Can you imagine, if the teacher had been teaching me music? A music teacher would not say, ‘Today, you are going to learn how to read music and you are going to use a recorder, tomorrow a violin, the next day a piano the next day a triangle. When learning an instrument, you tend to start with one instrument become familiar and confident before moving onto a different one. Very often musicians will become expert only in one instrument, they rarely become experts in multiple instruments straight away.
The point I am making here is that for some children they are not given enough time to consolidate learning before moving onto new concepts. Each time I was given new abstract symbols and new objects, I thought it was different Maths, when in actual fact it wasn’t, it was the same thing or at least similar.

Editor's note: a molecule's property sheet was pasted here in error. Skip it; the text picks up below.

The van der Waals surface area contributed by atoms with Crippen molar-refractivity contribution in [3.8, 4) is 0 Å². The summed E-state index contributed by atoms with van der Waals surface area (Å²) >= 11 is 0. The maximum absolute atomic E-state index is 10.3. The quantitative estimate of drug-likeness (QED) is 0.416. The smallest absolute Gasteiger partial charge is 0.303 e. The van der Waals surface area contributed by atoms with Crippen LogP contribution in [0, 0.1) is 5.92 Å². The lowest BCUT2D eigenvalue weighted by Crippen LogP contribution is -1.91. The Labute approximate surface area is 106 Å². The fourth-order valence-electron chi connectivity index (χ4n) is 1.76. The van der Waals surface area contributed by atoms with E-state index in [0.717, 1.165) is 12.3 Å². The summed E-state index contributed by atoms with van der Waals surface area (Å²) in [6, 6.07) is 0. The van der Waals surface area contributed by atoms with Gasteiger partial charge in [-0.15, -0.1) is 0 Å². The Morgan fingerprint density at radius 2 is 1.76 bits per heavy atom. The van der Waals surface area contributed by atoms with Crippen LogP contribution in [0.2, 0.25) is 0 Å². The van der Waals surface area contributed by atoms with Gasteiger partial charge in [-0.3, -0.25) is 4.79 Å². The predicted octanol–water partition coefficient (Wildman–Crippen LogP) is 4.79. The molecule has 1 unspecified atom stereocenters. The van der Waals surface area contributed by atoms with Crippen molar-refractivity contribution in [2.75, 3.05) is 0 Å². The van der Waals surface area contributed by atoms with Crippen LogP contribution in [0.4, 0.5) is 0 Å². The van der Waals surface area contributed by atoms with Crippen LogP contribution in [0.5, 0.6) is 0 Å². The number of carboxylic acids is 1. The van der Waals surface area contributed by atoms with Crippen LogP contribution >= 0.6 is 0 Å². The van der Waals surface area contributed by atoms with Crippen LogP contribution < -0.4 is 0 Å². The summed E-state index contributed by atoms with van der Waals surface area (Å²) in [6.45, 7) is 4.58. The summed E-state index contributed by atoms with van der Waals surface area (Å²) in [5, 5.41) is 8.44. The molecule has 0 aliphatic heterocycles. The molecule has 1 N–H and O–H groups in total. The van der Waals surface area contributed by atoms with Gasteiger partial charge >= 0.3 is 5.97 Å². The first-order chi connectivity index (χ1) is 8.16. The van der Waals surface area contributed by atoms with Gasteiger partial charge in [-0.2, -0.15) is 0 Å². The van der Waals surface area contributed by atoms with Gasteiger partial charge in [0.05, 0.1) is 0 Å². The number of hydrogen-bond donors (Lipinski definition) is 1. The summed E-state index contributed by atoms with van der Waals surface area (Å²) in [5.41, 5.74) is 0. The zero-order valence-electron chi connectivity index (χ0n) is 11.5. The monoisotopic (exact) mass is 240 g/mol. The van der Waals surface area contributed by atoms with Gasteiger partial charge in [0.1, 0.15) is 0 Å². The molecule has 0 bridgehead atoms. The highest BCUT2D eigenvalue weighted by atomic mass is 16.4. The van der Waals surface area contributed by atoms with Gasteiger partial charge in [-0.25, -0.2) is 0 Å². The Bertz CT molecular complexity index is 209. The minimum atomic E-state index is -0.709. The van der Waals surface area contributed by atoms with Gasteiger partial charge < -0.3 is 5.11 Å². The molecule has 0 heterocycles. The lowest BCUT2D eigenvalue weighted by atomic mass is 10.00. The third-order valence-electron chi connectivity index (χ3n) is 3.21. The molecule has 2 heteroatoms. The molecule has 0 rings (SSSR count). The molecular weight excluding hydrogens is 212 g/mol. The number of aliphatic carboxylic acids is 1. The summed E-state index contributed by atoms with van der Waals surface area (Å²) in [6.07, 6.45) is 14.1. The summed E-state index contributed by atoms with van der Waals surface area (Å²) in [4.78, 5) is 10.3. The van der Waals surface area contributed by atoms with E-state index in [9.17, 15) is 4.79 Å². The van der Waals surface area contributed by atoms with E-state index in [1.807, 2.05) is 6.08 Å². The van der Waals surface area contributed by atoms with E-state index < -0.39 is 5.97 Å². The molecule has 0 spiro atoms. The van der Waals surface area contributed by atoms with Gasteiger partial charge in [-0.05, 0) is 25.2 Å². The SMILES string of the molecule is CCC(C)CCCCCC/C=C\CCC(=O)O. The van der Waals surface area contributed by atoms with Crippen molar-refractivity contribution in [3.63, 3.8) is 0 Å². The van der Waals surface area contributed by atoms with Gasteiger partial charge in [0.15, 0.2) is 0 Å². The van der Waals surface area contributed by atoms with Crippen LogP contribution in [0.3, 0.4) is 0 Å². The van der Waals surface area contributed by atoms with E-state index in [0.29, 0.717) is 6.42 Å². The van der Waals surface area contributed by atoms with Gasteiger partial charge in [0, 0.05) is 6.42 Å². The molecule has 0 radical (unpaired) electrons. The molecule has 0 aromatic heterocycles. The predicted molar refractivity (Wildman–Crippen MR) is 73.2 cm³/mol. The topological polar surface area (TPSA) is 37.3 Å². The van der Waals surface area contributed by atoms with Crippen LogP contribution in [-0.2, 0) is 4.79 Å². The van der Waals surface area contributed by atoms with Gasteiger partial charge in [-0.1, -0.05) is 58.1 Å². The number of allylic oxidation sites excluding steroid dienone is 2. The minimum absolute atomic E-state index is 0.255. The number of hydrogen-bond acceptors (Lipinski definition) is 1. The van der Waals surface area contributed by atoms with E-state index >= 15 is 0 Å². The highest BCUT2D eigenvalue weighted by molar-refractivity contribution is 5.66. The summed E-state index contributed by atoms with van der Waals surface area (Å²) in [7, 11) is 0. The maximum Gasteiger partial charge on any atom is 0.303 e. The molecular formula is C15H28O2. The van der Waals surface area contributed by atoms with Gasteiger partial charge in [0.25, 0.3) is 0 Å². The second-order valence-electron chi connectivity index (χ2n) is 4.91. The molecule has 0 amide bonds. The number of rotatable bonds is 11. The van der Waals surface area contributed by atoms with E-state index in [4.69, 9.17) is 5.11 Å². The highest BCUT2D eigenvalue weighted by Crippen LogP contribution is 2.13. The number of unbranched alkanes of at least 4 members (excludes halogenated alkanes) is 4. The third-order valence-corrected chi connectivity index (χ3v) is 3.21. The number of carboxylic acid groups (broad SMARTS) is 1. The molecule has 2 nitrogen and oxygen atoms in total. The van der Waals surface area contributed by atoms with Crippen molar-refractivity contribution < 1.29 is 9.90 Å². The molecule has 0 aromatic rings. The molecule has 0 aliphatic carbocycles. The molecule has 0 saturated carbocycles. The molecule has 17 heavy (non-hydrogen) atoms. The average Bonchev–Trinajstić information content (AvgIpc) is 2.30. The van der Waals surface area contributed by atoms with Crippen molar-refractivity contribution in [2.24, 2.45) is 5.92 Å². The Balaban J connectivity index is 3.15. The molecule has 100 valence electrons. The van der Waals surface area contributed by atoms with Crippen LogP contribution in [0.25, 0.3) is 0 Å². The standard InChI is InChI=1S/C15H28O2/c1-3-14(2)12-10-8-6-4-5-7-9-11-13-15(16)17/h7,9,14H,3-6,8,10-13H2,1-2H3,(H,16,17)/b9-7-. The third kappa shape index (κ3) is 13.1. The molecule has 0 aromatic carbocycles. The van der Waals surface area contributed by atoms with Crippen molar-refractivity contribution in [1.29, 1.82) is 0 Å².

Over time this approach can become confusing for children.
At seven years old, I was confused.
This got me thinking, I couldn’t be the only child in the world, who struggled to make this connection at seven years old.
In my advisory role within education, I had the opportunity and privilege to observe children learning and what I started to notice was that there weren’t just some children, but many children who were struggling to make these connections, in fact I see this on a daily occurrence.
It is this understanding that has enabled GradeBusters to create and formulate an approach that enables children and adults to make connections.
If you are confused at an early age you have a bigger task of trying to recoup the years of understanding which have been lost.
Maybe this resonates with you, or maybe you haven’t ever considered this, but the next time your child brings home some Maths work and they are showing you they don’t understand it, try to identify what it is that they are just not grasping.